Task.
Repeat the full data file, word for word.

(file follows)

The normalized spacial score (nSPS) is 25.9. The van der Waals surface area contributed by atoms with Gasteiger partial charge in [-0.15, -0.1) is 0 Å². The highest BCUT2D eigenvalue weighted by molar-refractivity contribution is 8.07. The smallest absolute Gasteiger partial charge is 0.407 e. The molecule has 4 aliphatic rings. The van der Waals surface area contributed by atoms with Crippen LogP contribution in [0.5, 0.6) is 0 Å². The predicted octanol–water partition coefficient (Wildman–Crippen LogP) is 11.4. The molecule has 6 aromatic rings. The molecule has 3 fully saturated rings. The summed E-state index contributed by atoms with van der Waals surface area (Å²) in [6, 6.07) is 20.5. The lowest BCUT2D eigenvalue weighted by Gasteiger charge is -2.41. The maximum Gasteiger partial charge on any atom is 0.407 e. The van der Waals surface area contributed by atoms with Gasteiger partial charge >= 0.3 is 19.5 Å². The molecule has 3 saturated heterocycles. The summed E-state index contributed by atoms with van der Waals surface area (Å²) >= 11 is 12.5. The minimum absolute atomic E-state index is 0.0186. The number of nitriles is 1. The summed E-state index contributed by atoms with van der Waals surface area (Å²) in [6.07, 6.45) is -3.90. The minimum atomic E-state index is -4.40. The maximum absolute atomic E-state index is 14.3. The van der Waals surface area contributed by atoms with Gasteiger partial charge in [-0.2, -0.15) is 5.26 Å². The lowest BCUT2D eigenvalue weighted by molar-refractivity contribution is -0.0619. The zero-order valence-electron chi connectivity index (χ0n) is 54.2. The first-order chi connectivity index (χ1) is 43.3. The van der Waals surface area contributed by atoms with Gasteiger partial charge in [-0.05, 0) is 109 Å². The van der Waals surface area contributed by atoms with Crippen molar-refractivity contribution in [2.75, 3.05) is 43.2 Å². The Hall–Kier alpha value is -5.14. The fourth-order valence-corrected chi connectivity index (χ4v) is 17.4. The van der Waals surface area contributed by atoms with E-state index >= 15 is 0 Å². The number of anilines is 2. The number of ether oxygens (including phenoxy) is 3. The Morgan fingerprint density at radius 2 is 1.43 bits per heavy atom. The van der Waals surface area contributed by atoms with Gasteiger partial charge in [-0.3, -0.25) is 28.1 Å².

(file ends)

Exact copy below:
The normalized spacial score (nSPS) is 25.9. The van der Waals surface area contributed by atoms with Gasteiger partial charge in [-0.15, -0.1) is 0 Å². The highest BCUT2D eigenvalue weighted by molar-refractivity contribution is 8.07. The smallest absolute Gasteiger partial charge is 0.407 e. The molecule has 4 aliphatic rings. The van der Waals surface area contributed by atoms with Crippen LogP contribution in [0.5, 0.6) is 0 Å². The predicted octanol–water partition coefficient (Wildman–Crippen LogP) is 11.4. The molecule has 6 aromatic rings. The molecule has 3 fully saturated rings. The summed E-state index contributed by atoms with van der Waals surface area (Å²) in [6, 6.07) is 20.5. The lowest BCUT2D eigenvalue weighted by Gasteiger charge is -2.41. The maximum Gasteiger partial charge on any atom is 0.407 e. The van der Waals surface area contributed by atoms with Gasteiger partial charge >= 0.3 is 19.5 Å². The molecule has 3 saturated heterocycles. The summed E-state index contributed by atoms with van der Waals surface area (Å²) >= 11 is 12.5. The minimum absolute atomic E-state index is 0.0186. The number of nitriles is 1. The summed E-state index contributed by atoms with van der Waals surface area (Å²) in [6.07, 6.45) is -3.90. The minimum atomic E-state index is -4.40. The maximum absolute atomic E-state index is 14.3. The van der Waals surface area contributed by atoms with Gasteiger partial charge in [-0.2, -0.15) is 5.26 Å². The lowest BCUT2D eigenvalue weighted by molar-refractivity contribution is -0.0619. The zero-order valence-electron chi connectivity index (χ0n) is 54.2. The first-order chi connectivity index (χ1) is 43.3. The van der Waals surface area contributed by atoms with Gasteiger partial charge in [-0.05, 0) is 109 Å². The van der Waals surface area contributed by atoms with Crippen molar-refractivity contribution in [2.75, 3.05) is 43.2 Å². The Hall–Kier alpha value is -5.14. The fourth-order valence-corrected chi connectivity index (χ4v) is 17.4. The van der Waals surface area contributed by atoms with E-state index >= 15 is 0 Å². The number of anilines is 2. The number of ether oxygens (including phenoxy) is 3. The Morgan fingerprint density at radius 2 is 1.43 bits per heavy atom. The van der Waals surface area contributed by atoms with Gasteiger partial charge in [-0.3, -0.25) is 28.1 Å².